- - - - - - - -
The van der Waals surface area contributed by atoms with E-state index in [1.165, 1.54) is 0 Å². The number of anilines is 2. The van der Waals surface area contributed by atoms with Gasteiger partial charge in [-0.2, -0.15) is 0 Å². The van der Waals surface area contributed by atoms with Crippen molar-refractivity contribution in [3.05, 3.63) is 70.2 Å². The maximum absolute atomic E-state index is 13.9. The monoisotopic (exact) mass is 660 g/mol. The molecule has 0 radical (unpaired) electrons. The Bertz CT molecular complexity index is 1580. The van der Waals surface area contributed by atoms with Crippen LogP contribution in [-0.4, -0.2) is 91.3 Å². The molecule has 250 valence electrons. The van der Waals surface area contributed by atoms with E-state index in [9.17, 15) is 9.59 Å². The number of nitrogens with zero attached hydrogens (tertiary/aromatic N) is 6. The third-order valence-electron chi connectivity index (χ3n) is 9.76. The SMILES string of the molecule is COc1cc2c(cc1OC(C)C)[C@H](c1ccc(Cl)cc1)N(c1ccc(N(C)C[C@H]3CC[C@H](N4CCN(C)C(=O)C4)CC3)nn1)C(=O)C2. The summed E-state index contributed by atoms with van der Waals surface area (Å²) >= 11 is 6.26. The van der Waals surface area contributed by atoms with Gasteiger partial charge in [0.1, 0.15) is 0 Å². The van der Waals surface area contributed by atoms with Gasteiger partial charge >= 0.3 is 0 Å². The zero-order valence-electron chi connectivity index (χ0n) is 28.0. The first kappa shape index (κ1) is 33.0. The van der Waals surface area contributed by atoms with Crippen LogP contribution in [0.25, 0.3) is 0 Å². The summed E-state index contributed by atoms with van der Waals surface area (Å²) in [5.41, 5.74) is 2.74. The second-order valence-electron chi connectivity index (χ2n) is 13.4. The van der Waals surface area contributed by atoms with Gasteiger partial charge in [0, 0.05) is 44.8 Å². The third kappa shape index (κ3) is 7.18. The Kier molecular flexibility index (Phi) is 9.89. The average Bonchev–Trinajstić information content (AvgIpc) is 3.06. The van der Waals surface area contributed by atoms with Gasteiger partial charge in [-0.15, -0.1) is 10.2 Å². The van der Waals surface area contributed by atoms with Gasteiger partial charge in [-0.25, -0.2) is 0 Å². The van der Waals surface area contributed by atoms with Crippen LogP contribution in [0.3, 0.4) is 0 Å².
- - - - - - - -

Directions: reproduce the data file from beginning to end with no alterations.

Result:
The van der Waals surface area contributed by atoms with E-state index in [1.165, 1.54) is 0 Å². The number of anilines is 2. The van der Waals surface area contributed by atoms with Gasteiger partial charge in [-0.2, -0.15) is 0 Å². The van der Waals surface area contributed by atoms with Crippen molar-refractivity contribution in [3.05, 3.63) is 70.2 Å². The maximum absolute atomic E-state index is 13.9. The monoisotopic (exact) mass is 660 g/mol. The molecule has 0 radical (unpaired) electrons. The Bertz CT molecular complexity index is 1580. The van der Waals surface area contributed by atoms with Crippen LogP contribution in [-0.4, -0.2) is 91.3 Å². The molecule has 250 valence electrons. The van der Waals surface area contributed by atoms with E-state index in [9.17, 15) is 9.59 Å². The number of nitrogens with zero attached hydrogens (tertiary/aromatic N) is 6. The third-order valence-electron chi connectivity index (χ3n) is 9.76. The SMILES string of the molecule is COc1cc2c(cc1OC(C)C)[C@H](c1ccc(Cl)cc1)N(c1ccc(N(C)C[C@H]3CC[C@H](N4CCN(C)C(=O)C4)CC3)nn1)C(=O)C2. The summed E-state index contributed by atoms with van der Waals surface area (Å²) >= 11 is 6.26. The van der Waals surface area contributed by atoms with Gasteiger partial charge in [0.1, 0.15) is 0 Å². The van der Waals surface area contributed by atoms with Gasteiger partial charge >= 0.3 is 0 Å². The zero-order valence-electron chi connectivity index (χ0n) is 28.0. The first kappa shape index (κ1) is 33.0. The van der Waals surface area contributed by atoms with Crippen LogP contribution in [0.25, 0.3) is 0 Å². The summed E-state index contributed by atoms with van der Waals surface area (Å²) in [5.41, 5.74) is 2.74. The second-order valence-electron chi connectivity index (χ2n) is 13.4. The van der Waals surface area contributed by atoms with Gasteiger partial charge in [0, 0.05) is 44.8 Å². The third kappa shape index (κ3) is 7.18. The Kier molecular flexibility index (Phi) is 9.89. The average Bonchev–Trinajstić information content (AvgIpc) is 3.06. The van der Waals surface area contributed by atoms with Gasteiger partial charge in [-0.15, -0.1) is 10.2 Å². The van der Waals surface area contributed by atoms with Gasteiger partial charge in [-0.25, -0.2) is 0 Å². The van der Waals surface area contributed by atoms with Crippen LogP contribution in [0.3, 0.4) is 0 Å².